Introduction: IKEA MALM Dresser Hack

Our dressers were looking a little plain and dated so we browsed online and were inspired by a discontinued West Elm dresser to add knobs to the top set of drawers and pulls to the rest. We hoped that for $35 in hardware each we could get our cheaper IKEA dressers looking a little classier. If you want to know more about our backstory and challenges we faced with finding matching hardware, here is a link to our post on that.

Materials

Tools

We also ended up needing bolt cutters, a wrench, and a spare nut that fit onto our screw because we ran into a little snag with our screw length (more details on that later).

Step 1: Measure, Plan, and Mark Hardware Locations

Picture of Measure, Plan, and Mark Hardware Locations

First, you’ll need to measure your drawers and mark each spot to drill for your hardware. Double check your measurements because having a bunch of mistake-holes in your dresser is a good way to ruin it.

For the pulls, we measured the width of the drawer front, then the width between the two holes in each pull. We subtracted the pull-width from the drawer-width and divided that number in two, which told us how far we needed to measure from each side of our drawer. We centered those marks vertically.

The knobs were easier. We just eyeballed what positioning looked good, made sure they were equally spaced width-wise from the outside edge of the drawer, and centered those vertically too.

Step 2: Drill Holes

Picture of Drill Holes

We recommend placing your hardware on each drawer front where you’ve marked before you drill. This gives you a visual check of how you did. When you feel confident that your ability to do simple math has resulted in the correct placement of your hardware, it’s time to get out the drill.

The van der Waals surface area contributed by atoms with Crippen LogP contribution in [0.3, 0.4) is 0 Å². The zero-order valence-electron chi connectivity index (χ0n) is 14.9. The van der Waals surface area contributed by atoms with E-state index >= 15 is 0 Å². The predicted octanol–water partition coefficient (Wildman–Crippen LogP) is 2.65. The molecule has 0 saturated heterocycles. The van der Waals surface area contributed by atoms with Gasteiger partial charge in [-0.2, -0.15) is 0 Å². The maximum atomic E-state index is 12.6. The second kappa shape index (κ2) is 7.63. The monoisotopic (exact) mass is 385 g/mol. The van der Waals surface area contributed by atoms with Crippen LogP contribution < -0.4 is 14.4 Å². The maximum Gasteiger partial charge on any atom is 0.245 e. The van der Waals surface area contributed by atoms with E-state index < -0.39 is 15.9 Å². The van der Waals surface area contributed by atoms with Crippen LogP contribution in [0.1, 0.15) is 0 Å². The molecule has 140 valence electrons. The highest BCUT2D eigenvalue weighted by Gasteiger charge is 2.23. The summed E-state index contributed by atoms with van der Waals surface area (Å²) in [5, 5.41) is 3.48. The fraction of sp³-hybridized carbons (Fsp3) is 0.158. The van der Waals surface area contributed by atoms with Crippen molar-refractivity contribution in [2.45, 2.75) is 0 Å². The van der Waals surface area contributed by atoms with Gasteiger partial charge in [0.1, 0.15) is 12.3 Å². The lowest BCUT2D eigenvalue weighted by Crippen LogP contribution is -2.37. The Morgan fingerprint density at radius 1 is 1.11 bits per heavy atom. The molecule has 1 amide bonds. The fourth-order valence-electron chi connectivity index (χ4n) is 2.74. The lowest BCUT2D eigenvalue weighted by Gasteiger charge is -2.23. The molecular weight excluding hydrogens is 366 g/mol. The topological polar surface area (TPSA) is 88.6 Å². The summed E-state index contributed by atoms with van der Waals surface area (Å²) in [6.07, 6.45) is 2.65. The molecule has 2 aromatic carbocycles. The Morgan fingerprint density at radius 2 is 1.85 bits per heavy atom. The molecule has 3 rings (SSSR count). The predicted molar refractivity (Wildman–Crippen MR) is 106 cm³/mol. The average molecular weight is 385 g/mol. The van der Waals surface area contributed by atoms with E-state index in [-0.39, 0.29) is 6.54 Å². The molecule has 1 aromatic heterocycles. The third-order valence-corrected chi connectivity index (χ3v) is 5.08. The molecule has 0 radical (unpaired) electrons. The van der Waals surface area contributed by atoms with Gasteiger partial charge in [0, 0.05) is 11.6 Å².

To pick the right bit size, you can hold your screw up to several different sized bits and pick one that is just a hair thicker than your screw.

We really like using a drill guide (that little metal bar we’re drilling through) to help us drill straight down (instead of at an angle). If you’re nervous about drilling through perfectly good furniture, I highly recommend getting one of these little guys.

Step 3: (Optional) Trim Hardware

Picture of (Optional) Trim Hardware

After drilling, we did hit a bit of a snag. See, hardware will typically come with screws, and ours came with two different screw size options. But sadly, we had a Goldilocks moment and one was too long and one was too short, but neither was juuuust right.

This is a common issue to run into, so we’re going to share a little tip (so you can avoid going to Home Depot for the 10th time that day to pick up new screws).

Grab a set of bolt cutters and a nut that’s sized to fit your screw. Thread the nut onto the screw, then cut the too-long screw to the length you need.

Cutting it will deform the threads slightly, but that’s where the nut comes in. Grab the nut with a wrench and use your screwdriver to back the screw out of the nut. As you rotate it off over the damaged threads, it will re-shape them back to normal and boom, you have a perfectly-sized screw!

Hopefully we explained that well enough but you can see how we did it in the video at the top :)

Step 4: Install Hardware and Reassemble

Picture of Install Hardware and Reassemble

The next step is to simply attach your hardware with your screws. You can use a normal screwdriver or a powered screwdriver depending on what you have.

Then just add your drawers (I guess you can put your clothes back now too) and give yourself a high five because you’re done!

Step 5: Enjoy!

Picture of Enjoy!

This project really was super easy, and it ended up only costing us $35 per dresser. In my book, that is WAY better than dishing out hundreds (or even thousands!) on something new.

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Comments

rafununu (author)2017-04-26

2 brains for 16 holes, good ratio !

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Bio: A husband & wife team. Amateur makers. Expert high fivers. New video every week (or so).
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